Saudi Arabia uses British arms to kill civilians in Yemen – support the embargo!

People search for survivors in the rubble after Saudi airstrikes in Yemen

The article below by Stephen Bell, about
Britain’s involvement and support of Saudi Arabian military intervention in Yemen, was originally published by the Stop the War Coalition.

On February 25th, the European Parliament approved an EU wide arms embargo against Saudi Arabia until alleged breaches of international humanitarian law in Yemen have been fully investigated.

The vote was convincing, with 449 MEPs voting in favour, 36 against, and 78 abstaining.  The resolution itself follows a citizens’ petition signed by 750,000 people.  Richard Howitt, Labour MEP, and Alyn Smith SNP, played an important role in tabling the issue.  The vote is not legally binding upon member governments.  But it is politically significant in that it opens up a new front in the campaign against the war upon Yemen.

The Control Arms campaign estimates that in 2015, Saudi Arabia received arms sales and licences worth $25 billion.  The US is the largest supplier.  In the EU, the UK and France are the main suppliers, although Germany, Italy, the Netherlands and Sweden are also suppliers.

According to the Campaign Against the Arms Trade, nearly £3 billion of arms sales were made by the UK to Saudi Arabia in 2015.  Saudi Arabia is the main recipient of UK arms.  This has resulted in it having twice as many British built fighters than the RAF, despite having less than half the population of the UK.

The result of this huge trade was apparent in July 2015 when the UN declared a Level 3 Emergency in Yemen.  That is the characterisation of the most severe, large scale humanitarian crisis.  UN estimates in February 2016 are that 21.1 million people (80 per cent of the population) require some form of humanitarian protection or assistance – 14.4 million are “food insecure”, and 2.5 million are internally displaced.

The same people providing arms on a grand scale are providing aid on a small scale.  The Conservative government is boasting of having increased its humanitarian aid over 12 months to £80 million.  That is approximately 2.7% of the value of arms sales to the Saudis.  As Diane Abbott MP explained to the Tory Minister for International Development (DFID) “The work of DFID in Yemen is being undermined by UK arms sales”.  The House of Commons International Development Committee has come out for suspending arms sales to Saudi Arabia.  Some British politicians, at least, grasp the senselessness of providing aid to one side and ordinance to the other.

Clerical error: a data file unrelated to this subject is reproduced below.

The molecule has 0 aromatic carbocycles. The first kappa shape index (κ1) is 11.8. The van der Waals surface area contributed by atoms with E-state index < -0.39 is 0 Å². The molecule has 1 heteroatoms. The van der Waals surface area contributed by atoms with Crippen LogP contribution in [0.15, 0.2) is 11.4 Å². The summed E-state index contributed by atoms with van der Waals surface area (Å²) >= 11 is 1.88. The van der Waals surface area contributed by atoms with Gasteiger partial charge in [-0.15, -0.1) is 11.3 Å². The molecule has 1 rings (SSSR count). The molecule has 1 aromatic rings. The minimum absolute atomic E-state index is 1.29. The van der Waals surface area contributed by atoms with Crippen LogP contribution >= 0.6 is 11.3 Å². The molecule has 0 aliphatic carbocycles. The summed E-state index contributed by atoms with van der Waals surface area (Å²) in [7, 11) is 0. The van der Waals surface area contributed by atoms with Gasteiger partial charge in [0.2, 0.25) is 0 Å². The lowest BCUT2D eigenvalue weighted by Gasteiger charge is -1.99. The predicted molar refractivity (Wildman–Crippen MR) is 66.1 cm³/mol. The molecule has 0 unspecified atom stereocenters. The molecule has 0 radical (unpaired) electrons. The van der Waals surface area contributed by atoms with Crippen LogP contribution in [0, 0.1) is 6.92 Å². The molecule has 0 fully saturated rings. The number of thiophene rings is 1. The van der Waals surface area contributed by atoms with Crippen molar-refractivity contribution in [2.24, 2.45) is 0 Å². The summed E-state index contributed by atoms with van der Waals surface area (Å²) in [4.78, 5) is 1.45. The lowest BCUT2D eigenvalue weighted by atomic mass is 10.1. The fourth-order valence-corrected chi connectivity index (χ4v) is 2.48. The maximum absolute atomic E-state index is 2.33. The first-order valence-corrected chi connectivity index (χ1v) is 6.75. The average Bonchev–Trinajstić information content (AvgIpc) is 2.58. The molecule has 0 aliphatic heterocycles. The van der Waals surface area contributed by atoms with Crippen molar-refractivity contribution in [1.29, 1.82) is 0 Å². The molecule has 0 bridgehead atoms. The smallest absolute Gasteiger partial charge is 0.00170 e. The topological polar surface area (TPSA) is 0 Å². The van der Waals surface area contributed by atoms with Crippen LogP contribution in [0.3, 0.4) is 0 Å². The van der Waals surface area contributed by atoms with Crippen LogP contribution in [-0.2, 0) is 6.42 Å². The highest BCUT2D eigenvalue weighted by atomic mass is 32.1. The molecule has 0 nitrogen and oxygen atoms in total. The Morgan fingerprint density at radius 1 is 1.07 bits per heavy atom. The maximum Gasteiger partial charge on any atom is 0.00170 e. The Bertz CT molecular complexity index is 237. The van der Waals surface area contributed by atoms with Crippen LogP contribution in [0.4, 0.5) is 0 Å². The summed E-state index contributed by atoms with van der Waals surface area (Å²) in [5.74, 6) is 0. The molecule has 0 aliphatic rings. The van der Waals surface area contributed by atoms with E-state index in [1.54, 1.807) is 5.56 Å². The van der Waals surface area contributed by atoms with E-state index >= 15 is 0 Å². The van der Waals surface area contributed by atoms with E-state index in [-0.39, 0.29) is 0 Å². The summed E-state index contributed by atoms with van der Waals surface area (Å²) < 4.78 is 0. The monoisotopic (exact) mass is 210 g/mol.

An earlier UN Panel Report found that there was evidence of “widespread and systematic” air attacks upon civilian targets by the Saudi led coalition.  119 sorties were identified as appearing to be in violation of international humanitarian laws.

Jeremy Corbyn called for an independent inquiry and an immediate embargo of arms sales to Saudi Arabia.  Foreign Office Minister, Tobias Ellwood, responded that the Tory government would “take the report seriously”, but stated that thousands of sorties were being flown, and the Report was based on “hearsay and photographs”.

Subsequently the Tories went further in covering things up.  In the UN Human Rights Council, the UK government blocked an independent inquiry, and instead secured an inquiry to be made by the Saudi backed Hadi government in Yemen.  Ellwood stated that the government is “… putting pressure on the Saudi government to investigate specific allegations”.  The pressure appears to be composed of “private talks”.

Tory hesitancy can be understood when it is registered that Saudi Arabia is the UK’s largest trading partner in the Middle East.  The UK is also the second largest foreign investor there, after the US.  In addition, the House of Windsor has the warmest relations with the House of Saud.  So for some there are more important issues at stake than humanitarian laws, or the welfare of one of the most impoverished nations in the world.

The other issue is how far British armed forces are involved in this catastrophe.  British and US armed forces are working in the Saudi coalition command and control centre. In December 2015, Defence Minister, Michael Fallon, stated that 94 British personnel were embedded in Coalition HQ.  So far, the Defence Ministry has refused to clarify their role.  When questioned about UK/US knowledge of Saudi air strikes, Saudi Foreign Minister Adel al-Jubeir stated “They know what the target list is and they have a sense of what it is that we are doing and what we are not doing”.

It is estimated by the UN that 60% of Yemeni civilian deaths and injuries are a result of “air launched explosive weapons”.  Clearly, we need to know exactly what the British government involvement is with what Amnesty International has characterised as “… a pattern of appalling disregard for civilian lives”.

For anti-war activists in Britain, the EU Parliamentary vote must be a call to action.  We must be lobbying our MPs for an immediate embargo.  Activists must link up with the aid organisations; anti-arms trade campaigns; human rights organisations, and Yemeni organisations to put an end to the horrendous assault upon Yemen.


This article was originally published here by the Stop the War Coalition.